By Robert Rhoden, Times Picayune, Dec. 29, 2015. “The Southeast Louisiana Flood Protection Authority-East Levee District said Tuesday (Dec. 29) it has stepped up inspections of Mississippi River levees for signs of seepage, as the river continues to rise. The river is expected to crest at New Orleans at 17 feet, the official flood stage, on Jan 9. Levee district Regional Director Bob Turner said personnel inspect the river levees for seepage and other signs of distress as a part of their routine maintenance activities. However, with this earlier than normal rise in river levels, crews are “especially vigilant” regarding the levee inspection schedule.” (Read more).

Corps to Activate Emergency Plan on Mighty Mississippi 
By Greg Hilburn, Monroe News Star, Dec. 28, 2015. “The Corps of Engineers will activate emergency operations Friday as Mississippi River continues rising toward its highest levels since the Great Flood of 2011 with the saturated levee already showing signs of stress with landslides appearing at Alsatia in East Carroll Parish. River levels will rise above flood stage on the Mighty Mississippi throughout Louisiana from the Arkansas line to New Orleans, although the levels aren’t forecast to top any portion of the levee.” (Read more).

Louisiana Bracing for River Flooding
By Ben Myers, Times Picayune, Dec. 28, 2015. “Federal and state authorities are monitoring river levels across the state, and the National Weather Service has issued a flood warning for Baton Rouge. The Governor’s Office of Homeland Security and Emergency Preparedness said in a news release Monday night (Dec. 28) that authorities will consider “flood control actions” over the next few weeks. U.S. Army Corps of Engineers spokesman Ricky Boyett said testing is underway to determine whether opening the Bonnet Carre spillway is necessary. The Corps opens the spillway when the Mississippi River flow exceeds 1.25 million cubic feet per second.” (Read more).

Louisiana Officials Advise of Possible Flooding in January Along Red, Mississippi Rivers
By The Associated Press, Dec. 28, 2015. “State and local authorities are keeping an eye out for possible flooding in the coming days and weeks along the Mississippi River on the eastern edge of Louisiana and the Red River in the west. The Governor’s Office of Homeland Security and Emergency Preparedness said officials are monitoring both rivers. The office hosted conference calls with leaders of parishes that border the waterways.” (Read more).

Mississippi River Flood Crest May Be Highest Since 1993 in St. Louis; Record Crest Possible in Cape Girardeau, Missouri
By Jon Erdman,, Dec. 30, 2015. “Stretches of the Mississippi River may see flood crests at or above levels set during the 1993 and 1973 floods in the coming days, as swollen tributaries from torrential post-Christmas weekend rain pour into the river. Baton Rouge, Louisiana: Crest during MLK week comparable or just below May 2011 flood possible. Areas outside of levee protection may flood. Shipping and industrial activities may be significantly impacted.” (Read more).

Millions in Danger From Threat of Mississippi River Flooding
By CBS News, Dec. 30, 2015. “Torrential downpours have swollen rivers in Illinois and Missouri, and mandatory evacuations are underway. In Missouri, flooding is blamed for at least 13 deaths. The Mississippi river could reach about 14 feet above its flood stage in St. Louis, and flooding could affect about 18 million people in states along the river, from Illinois to Louisiana. Anna Werner reports.” (Read more).

Deer Hunting to End Along Mississippi River
By Editor, Louisiana Sportsman, Dec. 29, 2015. “Deer hunting season will close at sunset on Dec. 29 along the Mississippi River from the Arkansas state line south to Vidalia, the Louisiana Department of Wildlife and Fisheries announced this evening. The closure, enacted due to flooding of the Mississippi River, begins at sunset Dec. 29, the agency reported. All land east of U.S. Highway 65 from the Arkansas state line to Vidalia are included in the closure, the LDWF said. Parishes affected include East Carroll, Madison, Tensas and Concordia.” (Read more).

Christmas Tree Recycling:

Where to Recycle Christmas Trees in Your Parish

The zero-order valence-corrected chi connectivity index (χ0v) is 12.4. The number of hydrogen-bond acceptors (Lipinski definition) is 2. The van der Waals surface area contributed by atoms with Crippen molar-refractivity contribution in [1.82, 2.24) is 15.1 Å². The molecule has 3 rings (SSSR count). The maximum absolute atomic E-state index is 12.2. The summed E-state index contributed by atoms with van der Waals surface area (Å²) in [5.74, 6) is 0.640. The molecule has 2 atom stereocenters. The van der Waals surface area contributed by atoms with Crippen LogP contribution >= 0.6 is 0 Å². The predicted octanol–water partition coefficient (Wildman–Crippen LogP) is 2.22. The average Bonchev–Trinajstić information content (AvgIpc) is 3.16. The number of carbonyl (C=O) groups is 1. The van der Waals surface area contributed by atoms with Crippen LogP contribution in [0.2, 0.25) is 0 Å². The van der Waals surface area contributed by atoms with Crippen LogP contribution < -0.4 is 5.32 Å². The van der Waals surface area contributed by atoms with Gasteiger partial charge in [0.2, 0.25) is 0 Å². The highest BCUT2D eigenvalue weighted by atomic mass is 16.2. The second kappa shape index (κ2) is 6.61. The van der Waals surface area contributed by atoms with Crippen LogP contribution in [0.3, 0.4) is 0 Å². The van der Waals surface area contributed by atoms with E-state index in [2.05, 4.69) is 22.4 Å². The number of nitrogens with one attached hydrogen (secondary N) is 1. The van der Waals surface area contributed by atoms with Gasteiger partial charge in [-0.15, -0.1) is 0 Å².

By WWL,, Dec. 29, 2015.The City’s Department of Sanitation along with its solid waste contractors Metro Services, Richard’s Disposal and Empire Services; the Office of Coastal and Environmental Affairs; and Leaaf Environmental are working together to collect, sort, and bundle the trees, which will be placed in selected coastal zones. This project is funded by the Office of Coastal and Environmental Affairs. In 2015, more than 6,965 Christmas trees were collected in Orleans Parish after the holidays and airlifted by the Louisiana National Guard into the Bayou Sauvage National Wildlife Refuge as part of a program to create new marsh habitat.” (Read more).

Christmas Trees in New Orleans for Coastal Restoration
By Emeka Dibia, WAFB, Dec. 28, 2015. “People who live in New Orleans can once again use their Christmas trees to help restore Louisiana’s coast. Orleans Parish residents are encouraged to recycle their Christmas trees by placing them curbside on their regularly scheduled collection days between Jan. 7-9. The city says the trees must be natural and stripped off all ornaments, tinsel, and lights.  Tree stands must also be removed. Flocked and artificial trees will not be collected. Trees should not be placed on the neutral grounds or in plastic bags.” (Read more).

New Orleans to Pick Up Christmas Trees for Recycling Jan. 7-9
By Greg LaRose, Times Picayune, Dec. 28, 2015. “New Orleans residents who want to have their Christmas trees recycled for coastal restoration efforts are asked to place them curbside on their regularly scheduled collection days between Jan. 7-9. Trees must be natural with all ornaments, tinsel, lights and tree stands removed. Flocked and artificial trees will not be collected, and trees should not be placed on neutral grounds or in plastic bags.” (Read more).

Southern Parishes Seek Christmas Trees for Coastal Restoration Effort
By The Associated Press, AP, Dec. 29, 2015. “In New Orleans, discarded trees will be collected at curbside Jan 7-9. The trees must be all natural trees — flocked and artificial trees cannot be accepted. Lights and ornaments will have to be removed. St. Charles Parish said Monday that it will accept trees at bridge parks in Destrehan and Luling. There also will be curbside pickup in St. Charles Jan. 12. St. Tammany Parish government is accepting trees at the St. Tammany Parish Fairgrounds in Covington and the old Levee Board building in Slidell.” (Read more).

New Orleans Encourages Its Residents to Recycle Christmas Trees for Coastal Restoration
By WWL,, Dec. 28, 2015. ““As a coastal city, we must all take restoration seriously. This service is an easy way for our residents to help protect and restore our environment,” said Mayor Landrieu. “We can now use the trees that are typically thrown out as waste as an opportunity to provide critical support to help restore our wetlands and continue to build the resilience of our natural environment.” (Read more).